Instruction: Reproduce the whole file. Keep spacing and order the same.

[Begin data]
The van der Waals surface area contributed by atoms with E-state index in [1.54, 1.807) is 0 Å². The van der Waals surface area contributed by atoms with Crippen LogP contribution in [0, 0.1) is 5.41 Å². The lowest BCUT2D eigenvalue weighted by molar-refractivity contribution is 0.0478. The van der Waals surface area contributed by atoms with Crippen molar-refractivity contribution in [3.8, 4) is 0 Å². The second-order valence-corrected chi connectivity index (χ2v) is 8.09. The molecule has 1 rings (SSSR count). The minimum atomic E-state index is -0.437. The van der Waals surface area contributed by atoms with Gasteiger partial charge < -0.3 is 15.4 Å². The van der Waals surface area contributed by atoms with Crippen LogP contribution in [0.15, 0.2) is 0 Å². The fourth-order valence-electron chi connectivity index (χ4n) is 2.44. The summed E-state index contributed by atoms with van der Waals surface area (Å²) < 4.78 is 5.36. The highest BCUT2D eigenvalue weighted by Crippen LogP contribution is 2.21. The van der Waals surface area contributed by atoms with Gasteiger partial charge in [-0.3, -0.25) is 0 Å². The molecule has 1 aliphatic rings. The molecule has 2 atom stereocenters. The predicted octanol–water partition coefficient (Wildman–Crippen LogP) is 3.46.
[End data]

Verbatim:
The van der Waals surface area contributed by atoms with E-state index in [1.54, 1.807) is 0 Å². The van der Waals surface area contributed by atoms with Crippen LogP contribution in [0, 0.1) is 5.41 Å². The lowest BCUT2D eigenvalue weighted by molar-refractivity contribution is 0.0478. The van der Waals surface area contributed by atoms with Crippen molar-refractivity contribution in [3.8, 4) is 0 Å². The second-order valence-corrected chi connectivity index (χ2v) is 8.09. The molecule has 1 rings (SSSR count). The minimum atomic E-state index is -0.437. The van der Waals surface area contributed by atoms with Gasteiger partial charge < -0.3 is 15.4 Å². The van der Waals surface area contributed by atoms with Crippen LogP contribution in [0.15, 0.2) is 0 Å². The fourth-order valence-electron chi connectivity index (χ4n) is 2.44. The summed E-state index contributed by atoms with van der Waals surface area (Å²) < 4.78 is 5.36. The highest BCUT2D eigenvalue weighted by Crippen LogP contribution is 2.21. The van der Waals surface area contributed by atoms with Gasteiger partial charge in [-0.3, -0.25) is 0 Å². The molecule has 1 aliphatic rings. The molecule has 2 atom stereocenters. The predicted octanol–water partition coefficient (Wildman–Crippen LogP) is 3.46.